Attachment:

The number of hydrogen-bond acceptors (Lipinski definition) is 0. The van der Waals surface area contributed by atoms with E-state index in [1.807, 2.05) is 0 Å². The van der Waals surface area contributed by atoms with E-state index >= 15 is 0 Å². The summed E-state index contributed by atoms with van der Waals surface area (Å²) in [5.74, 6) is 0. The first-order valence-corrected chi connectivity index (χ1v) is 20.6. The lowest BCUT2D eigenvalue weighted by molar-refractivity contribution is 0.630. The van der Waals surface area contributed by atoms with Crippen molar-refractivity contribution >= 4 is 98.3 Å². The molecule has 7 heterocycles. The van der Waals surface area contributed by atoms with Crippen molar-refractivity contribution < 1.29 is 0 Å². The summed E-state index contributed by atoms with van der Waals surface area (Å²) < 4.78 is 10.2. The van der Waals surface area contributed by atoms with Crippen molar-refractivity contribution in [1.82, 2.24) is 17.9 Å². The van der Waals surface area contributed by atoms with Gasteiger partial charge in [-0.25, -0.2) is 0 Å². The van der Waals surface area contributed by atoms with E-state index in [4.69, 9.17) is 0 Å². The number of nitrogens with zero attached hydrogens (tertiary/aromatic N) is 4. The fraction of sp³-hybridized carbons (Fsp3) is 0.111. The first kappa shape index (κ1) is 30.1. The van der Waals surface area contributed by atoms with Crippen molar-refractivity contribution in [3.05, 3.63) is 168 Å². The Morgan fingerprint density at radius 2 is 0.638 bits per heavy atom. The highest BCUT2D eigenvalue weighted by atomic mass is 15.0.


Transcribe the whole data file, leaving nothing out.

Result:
The number of hydrogen-bond acceptors (Lipinski definition) is 0. The van der Waals surface area contributed by atoms with E-state index in [1.807, 2.05) is 0 Å². The van der Waals surface area contributed by atoms with E-state index >= 15 is 0 Å². The summed E-state index contributed by atoms with van der Waals surface area (Å²) in [5.74, 6) is 0. The first-order valence-corrected chi connectivity index (χ1v) is 20.6. The lowest BCUT2D eigenvalue weighted by molar-refractivity contribution is 0.630. The van der Waals surface area contributed by atoms with Crippen molar-refractivity contribution >= 4 is 98.3 Å². The molecule has 7 heterocycles. The van der Waals surface area contributed by atoms with Crippen molar-refractivity contribution < 1.29 is 0 Å². The summed E-state index contributed by atoms with van der Waals surface area (Å²) < 4.78 is 10.2. The van der Waals surface area contributed by atoms with Crippen molar-refractivity contribution in [1.82, 2.24) is 17.9 Å². The van der Waals surface area contributed by atoms with Gasteiger partial charge in [-0.25, -0.2) is 0 Å². The van der Waals surface area contributed by atoms with E-state index in [4.69, 9.17) is 0 Å². The number of nitrogens with zero attached hydrogens (tertiary/aromatic N) is 4. The fraction of sp³-hybridized carbons (Fsp3) is 0.111. The first kappa shape index (κ1) is 30.1. The van der Waals surface area contributed by atoms with Crippen molar-refractivity contribution in [3.05, 3.63) is 168 Å². The Morgan fingerprint density at radius 2 is 0.638 bits per heavy atom. The highest BCUT2D eigenvalue weighted by atomic mass is 15.0.